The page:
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Exhibit Hyperlinks are Coming

    Client Alerts
  • September 06, 2016

Last week, the SEC proposed rule amendments that would require companies to include a hyperlink to each exhibit listed in the exhibit index of a registration statement, periodic report or current report. The new rules would make it quicker and easier to track down exhibits and are consistent with the SEC’s ongoing efforts to update EDGAR filings as technology changes.

Item 601 of Regulation S-K requires companies to include an exhibit index that lists each exhibit included with the filing. Of course, most exhibits listed in an index are incorporated by reference to prior filings. The staff notes that retrieving an exhibit incorporated by reference now requires first determining the filing in which the exhibit physically appeared and then searching through the company’s EDGAR filings to locate the relevant document. Anyone who has been through this exercise knows that it can be annoying and cumbersome, particularly for older documents.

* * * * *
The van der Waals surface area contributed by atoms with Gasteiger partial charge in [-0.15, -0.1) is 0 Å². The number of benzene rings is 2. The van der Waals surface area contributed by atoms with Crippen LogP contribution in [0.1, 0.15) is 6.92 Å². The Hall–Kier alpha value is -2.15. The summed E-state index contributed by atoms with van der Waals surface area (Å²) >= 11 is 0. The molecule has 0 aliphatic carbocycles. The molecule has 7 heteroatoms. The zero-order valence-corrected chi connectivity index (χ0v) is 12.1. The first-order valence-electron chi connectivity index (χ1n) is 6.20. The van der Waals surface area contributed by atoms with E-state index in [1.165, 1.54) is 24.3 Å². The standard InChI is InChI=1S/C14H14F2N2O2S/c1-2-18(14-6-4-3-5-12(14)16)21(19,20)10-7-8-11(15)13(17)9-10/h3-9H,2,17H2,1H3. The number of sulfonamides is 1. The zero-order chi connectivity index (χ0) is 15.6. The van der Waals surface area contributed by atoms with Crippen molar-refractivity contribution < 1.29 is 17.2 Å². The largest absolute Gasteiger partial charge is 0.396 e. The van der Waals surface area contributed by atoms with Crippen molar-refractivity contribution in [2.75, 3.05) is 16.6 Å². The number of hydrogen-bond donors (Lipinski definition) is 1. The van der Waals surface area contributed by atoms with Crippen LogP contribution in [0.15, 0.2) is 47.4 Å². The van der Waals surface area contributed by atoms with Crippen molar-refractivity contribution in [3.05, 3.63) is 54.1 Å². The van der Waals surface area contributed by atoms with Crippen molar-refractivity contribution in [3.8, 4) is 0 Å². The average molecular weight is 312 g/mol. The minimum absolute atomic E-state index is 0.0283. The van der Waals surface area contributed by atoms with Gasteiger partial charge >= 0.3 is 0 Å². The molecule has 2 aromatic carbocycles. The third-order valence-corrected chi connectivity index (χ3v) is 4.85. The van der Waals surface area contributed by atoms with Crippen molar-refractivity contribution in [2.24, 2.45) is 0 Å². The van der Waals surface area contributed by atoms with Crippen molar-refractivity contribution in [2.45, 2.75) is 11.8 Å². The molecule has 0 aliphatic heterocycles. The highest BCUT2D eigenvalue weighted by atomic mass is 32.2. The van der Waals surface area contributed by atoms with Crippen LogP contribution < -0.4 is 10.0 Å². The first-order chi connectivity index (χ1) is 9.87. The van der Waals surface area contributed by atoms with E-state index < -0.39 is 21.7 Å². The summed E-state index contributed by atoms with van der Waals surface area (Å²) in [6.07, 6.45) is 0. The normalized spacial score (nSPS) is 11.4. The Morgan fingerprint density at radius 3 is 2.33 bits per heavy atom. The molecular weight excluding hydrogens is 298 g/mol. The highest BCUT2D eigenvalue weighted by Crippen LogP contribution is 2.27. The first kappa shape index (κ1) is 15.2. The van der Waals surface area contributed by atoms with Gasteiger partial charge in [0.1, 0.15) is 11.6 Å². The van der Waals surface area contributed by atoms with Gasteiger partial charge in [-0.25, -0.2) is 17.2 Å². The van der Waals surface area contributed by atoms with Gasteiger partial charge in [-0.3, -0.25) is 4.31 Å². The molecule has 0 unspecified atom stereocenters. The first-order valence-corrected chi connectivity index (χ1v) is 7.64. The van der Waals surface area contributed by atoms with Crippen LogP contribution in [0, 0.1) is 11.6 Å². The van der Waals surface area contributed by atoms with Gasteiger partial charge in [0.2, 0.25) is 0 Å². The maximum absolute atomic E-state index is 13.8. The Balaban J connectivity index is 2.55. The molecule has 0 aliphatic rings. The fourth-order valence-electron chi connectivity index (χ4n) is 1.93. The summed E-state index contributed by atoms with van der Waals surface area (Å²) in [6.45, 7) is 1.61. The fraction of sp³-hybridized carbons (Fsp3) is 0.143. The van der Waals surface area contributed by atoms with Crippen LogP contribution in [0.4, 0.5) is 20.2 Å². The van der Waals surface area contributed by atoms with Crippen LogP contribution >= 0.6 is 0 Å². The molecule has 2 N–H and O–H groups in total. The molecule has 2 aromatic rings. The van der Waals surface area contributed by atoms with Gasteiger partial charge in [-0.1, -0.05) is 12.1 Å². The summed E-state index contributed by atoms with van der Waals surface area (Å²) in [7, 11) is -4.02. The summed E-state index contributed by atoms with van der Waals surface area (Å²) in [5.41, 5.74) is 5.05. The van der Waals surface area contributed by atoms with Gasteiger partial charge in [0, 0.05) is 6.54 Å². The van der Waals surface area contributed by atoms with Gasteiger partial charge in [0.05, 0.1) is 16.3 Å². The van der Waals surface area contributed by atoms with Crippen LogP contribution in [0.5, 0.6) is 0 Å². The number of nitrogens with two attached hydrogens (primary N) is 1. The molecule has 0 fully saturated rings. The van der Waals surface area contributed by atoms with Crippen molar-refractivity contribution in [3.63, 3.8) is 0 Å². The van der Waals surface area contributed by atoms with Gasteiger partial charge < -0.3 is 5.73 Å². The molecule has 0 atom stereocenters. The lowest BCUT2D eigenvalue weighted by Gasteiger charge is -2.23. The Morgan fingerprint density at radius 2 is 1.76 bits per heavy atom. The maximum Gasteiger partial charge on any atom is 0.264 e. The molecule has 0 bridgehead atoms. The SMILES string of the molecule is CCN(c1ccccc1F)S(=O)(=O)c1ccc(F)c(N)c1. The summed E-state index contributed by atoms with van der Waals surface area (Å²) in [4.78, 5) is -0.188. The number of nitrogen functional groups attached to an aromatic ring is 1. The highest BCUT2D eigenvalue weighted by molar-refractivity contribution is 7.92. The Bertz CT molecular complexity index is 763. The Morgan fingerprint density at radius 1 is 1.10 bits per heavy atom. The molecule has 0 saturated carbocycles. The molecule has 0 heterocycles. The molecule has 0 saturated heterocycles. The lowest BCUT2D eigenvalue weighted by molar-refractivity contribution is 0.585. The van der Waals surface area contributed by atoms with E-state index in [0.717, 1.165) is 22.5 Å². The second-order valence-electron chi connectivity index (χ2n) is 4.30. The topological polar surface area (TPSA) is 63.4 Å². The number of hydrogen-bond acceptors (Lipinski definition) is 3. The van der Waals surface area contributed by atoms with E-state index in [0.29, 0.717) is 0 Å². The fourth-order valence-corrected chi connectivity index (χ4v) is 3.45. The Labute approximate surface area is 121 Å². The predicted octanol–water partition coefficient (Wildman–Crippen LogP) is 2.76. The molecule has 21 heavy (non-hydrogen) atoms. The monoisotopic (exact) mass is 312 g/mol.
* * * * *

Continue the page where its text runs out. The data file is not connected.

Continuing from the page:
The proposed amendments would apply to almost all forms required to include exhibits under Item 601, including Forms S-1, S-3, S-4 and S-8 under the Securities Act and Forms 10, 10-K, 10-Q and 8-K under the Exchange Act. The proposed rules would exclude any XBRL exhibits since they are in unconverted code and not incorporated by reference into other filings.

Under the proposed amendments, each exhibit must include an active hyperlink to the particular document. For periodic reports, an active hyperlink must be included for each exhibit listed when the report is filed. For registration statements, a hyperlink must be included only for exhibits listed in the version that becomes effective.

Finally, the proposed amendments also would require that companies submit all affected registration statements and reports in HyperText Markup Language (HTML) format, rather than American Standard Code for Information Interchange (ASCII) format, as is currently permitted. The SEC observes that the elimination of ASCII format filings would not be unduly burdensome since, in 2015, over 99% of the filings made on forms affected by the proposed amendments were filed in HTML.

The SEC has requested comments during a 45-day comment period. However, these amendments are unlikely to be controversial, and you should expect them to be final in short order.